Google is always updating and altering the algorithm they use to provide quality search results for their users. As a result, SEO practices are continually changing. This doesn’t mean that you’ll need a new web page with each Google update. You can stay ahead of the game by understanding Google’s long-term goals and business model.
As Phil Frost of Main Street ROI explained in his recent webinar, by aligning your SEO practices with Google’s long-term goals, you won’t need to re-create your website or SEO content every time Google releases an update.
Google has been about user friendliness since their beginning in 1998. When Google was first released, it quickly rose to prominence because its algorithm was more complex. Essentially, Google didn’t just look at keywords on the page, but it also looked at inbound links to validate websites. This made it harder to trick Google, and users found that Google gave them the useful search results they were looking for, not just spam.
Since then, every update Google released has been about improving search results for users and giving those users the most relevant, related, and useful information available online.
In fact, Google’s business model depends on their ability to provide great search results to their users. When people search with Google, they are always presented with Google’s sponsored ads at the top of the page. While you may think that people don’t often click on these Google AdWords, this is completely untrue. In the company’s March 2017 earnings release, Google earned 78% of $36.7 billion from search ad revenues.
So Google gains a lot by attracting the most search engine users, and statistics show that the company does a great job. Eight in 10 people use Google; thus, SEO strategy should be centered around Google’s algorithm and the company’s long-term goal of delivering high-quality results to users.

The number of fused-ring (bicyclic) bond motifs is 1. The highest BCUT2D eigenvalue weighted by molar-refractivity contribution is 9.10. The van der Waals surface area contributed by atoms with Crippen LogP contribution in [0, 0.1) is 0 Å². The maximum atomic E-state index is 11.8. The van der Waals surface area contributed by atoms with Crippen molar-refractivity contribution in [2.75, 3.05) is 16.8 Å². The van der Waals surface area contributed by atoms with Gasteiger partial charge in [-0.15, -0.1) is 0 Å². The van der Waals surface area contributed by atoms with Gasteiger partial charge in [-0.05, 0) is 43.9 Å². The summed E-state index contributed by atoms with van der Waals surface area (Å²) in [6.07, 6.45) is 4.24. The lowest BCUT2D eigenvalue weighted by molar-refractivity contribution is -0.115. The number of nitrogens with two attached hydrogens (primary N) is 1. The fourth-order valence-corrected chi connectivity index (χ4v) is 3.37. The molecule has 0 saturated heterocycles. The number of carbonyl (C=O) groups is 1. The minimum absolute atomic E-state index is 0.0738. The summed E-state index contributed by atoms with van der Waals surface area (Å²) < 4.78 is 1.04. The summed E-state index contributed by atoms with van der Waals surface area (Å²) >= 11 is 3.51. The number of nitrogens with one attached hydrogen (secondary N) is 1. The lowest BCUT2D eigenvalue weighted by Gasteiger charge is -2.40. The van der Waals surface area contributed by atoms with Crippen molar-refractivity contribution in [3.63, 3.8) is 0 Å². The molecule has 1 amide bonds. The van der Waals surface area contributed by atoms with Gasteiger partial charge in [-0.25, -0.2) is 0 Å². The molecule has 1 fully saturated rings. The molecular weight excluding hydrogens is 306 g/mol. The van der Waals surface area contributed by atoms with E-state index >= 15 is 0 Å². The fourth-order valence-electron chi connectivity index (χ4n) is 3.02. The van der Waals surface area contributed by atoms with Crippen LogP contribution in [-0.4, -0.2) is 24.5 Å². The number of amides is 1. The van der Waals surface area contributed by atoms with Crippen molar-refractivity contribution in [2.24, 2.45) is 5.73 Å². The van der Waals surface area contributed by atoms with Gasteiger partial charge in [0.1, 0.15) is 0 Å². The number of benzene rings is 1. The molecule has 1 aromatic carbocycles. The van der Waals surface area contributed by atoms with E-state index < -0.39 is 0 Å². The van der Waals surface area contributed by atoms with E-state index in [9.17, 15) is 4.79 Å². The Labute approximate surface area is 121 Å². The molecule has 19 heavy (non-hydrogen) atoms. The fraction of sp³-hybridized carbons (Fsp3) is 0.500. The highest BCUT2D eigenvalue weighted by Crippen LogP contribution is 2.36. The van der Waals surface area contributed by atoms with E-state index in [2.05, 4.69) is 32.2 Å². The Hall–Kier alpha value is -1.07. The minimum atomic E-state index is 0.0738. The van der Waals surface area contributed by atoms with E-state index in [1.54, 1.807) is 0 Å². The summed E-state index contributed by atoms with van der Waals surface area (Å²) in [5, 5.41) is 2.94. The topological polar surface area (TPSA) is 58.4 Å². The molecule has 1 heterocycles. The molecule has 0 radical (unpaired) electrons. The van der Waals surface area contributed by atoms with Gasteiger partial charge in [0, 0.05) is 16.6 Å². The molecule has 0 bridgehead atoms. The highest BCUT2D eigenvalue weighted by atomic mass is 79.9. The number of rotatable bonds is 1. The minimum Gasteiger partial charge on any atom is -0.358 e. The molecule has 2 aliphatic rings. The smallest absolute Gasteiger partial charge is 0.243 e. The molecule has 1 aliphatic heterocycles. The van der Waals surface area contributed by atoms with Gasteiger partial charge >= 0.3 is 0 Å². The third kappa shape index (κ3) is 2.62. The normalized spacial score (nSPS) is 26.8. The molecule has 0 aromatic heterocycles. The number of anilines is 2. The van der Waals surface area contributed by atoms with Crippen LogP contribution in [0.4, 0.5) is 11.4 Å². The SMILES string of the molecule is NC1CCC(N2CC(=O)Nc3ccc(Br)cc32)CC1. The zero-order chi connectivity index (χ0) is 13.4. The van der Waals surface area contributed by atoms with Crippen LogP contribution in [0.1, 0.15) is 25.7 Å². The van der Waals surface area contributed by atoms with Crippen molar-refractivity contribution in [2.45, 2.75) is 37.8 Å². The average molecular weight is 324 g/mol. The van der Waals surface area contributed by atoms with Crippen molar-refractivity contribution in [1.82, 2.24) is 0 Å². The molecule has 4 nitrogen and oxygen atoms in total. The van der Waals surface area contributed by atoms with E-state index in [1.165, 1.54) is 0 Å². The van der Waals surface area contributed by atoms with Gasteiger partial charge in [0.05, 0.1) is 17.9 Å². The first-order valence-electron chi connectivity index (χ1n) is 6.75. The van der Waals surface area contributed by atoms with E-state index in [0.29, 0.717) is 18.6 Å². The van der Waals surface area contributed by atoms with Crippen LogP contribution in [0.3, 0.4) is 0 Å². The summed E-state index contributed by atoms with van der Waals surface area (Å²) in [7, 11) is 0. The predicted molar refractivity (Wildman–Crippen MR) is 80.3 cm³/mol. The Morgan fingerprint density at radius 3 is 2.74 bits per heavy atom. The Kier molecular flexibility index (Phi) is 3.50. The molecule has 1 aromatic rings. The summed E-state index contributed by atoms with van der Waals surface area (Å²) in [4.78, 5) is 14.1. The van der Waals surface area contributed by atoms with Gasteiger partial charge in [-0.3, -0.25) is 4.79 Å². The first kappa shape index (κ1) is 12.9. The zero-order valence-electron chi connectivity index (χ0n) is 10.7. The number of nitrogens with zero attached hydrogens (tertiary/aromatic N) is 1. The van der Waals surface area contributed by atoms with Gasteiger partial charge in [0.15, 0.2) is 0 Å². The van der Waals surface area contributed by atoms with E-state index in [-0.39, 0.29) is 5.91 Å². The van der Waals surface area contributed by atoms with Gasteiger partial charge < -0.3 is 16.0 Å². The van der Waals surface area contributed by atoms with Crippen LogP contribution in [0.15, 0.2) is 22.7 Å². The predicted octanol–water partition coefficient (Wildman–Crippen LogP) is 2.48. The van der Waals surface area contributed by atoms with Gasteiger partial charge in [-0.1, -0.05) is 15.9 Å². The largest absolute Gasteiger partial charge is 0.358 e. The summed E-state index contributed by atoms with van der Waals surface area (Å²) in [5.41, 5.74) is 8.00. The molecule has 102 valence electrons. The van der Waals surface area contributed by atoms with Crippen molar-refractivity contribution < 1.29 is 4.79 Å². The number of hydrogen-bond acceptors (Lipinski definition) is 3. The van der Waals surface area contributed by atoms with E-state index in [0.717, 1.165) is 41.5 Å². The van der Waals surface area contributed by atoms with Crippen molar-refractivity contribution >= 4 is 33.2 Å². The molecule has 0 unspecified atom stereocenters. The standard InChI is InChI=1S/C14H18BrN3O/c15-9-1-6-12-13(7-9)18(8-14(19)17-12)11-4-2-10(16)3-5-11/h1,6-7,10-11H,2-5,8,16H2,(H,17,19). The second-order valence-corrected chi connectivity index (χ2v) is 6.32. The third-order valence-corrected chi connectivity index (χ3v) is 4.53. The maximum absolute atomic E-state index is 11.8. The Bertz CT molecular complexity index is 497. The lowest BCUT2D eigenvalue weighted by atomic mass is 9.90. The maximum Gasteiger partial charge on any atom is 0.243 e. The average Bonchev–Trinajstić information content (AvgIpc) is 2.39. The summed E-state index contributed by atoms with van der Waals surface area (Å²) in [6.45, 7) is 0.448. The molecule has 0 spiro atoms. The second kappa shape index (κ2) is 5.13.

Great SEO is not about tricking Google. Great SEO is about partnering with Google to help users find the most relevant and useful information after a Google search. Website creators need to be considering how to provide the most valuable info for Google users, ensuring that these users find what they need and come back again. With that in mind, the following are important keys based on Google’s current business model.
Google will continue to fight SEO spam so that users won’t get worthless results after a search. Web content that is artificially full of keywords will be seen as irrelevant to search engine users and will fall lower on the search engine results page.
Having strong, quality inbound links will increase your domain authority. This is because Google doesn’t just look at the number of sites that are backlinked to your site, but they also consider the reputation of those sites. It’s also a good idea to attract rather than purchase those links.
As with keyword stuffing, Google sees repetitious pages as pointless, and this can lower your ranking on the search engine results page. Consider the content that you need, then present that content in the most concise, user friendly way.
Google understands that more and more people use their smartphones to search the web, and in order to meet users’ needs Google is moving to a mobile first index. This means that what you have on the mobile version of your site will be more important than the desktop version when it comes to optimization.
Social signals include likes, shares, votes, pins, or views on social media platforms like Twitter, Instagram, or Facebook. Having a lot of shares or likes demonstrates that your company is popular among consumers, which Google recognizes as a trusted recommendation.
Again, Google’s algorithm will always focus on giving consumers the quality information they want, and Google sees social signals as a way to deliver on that promise. No one knows exactly how social media interacts with Google’s ranking, but its importance will continue to be a significant component. This is also demonstrated with Google’s release of Google+, a social network that Google will certainly use to rank hits after a search.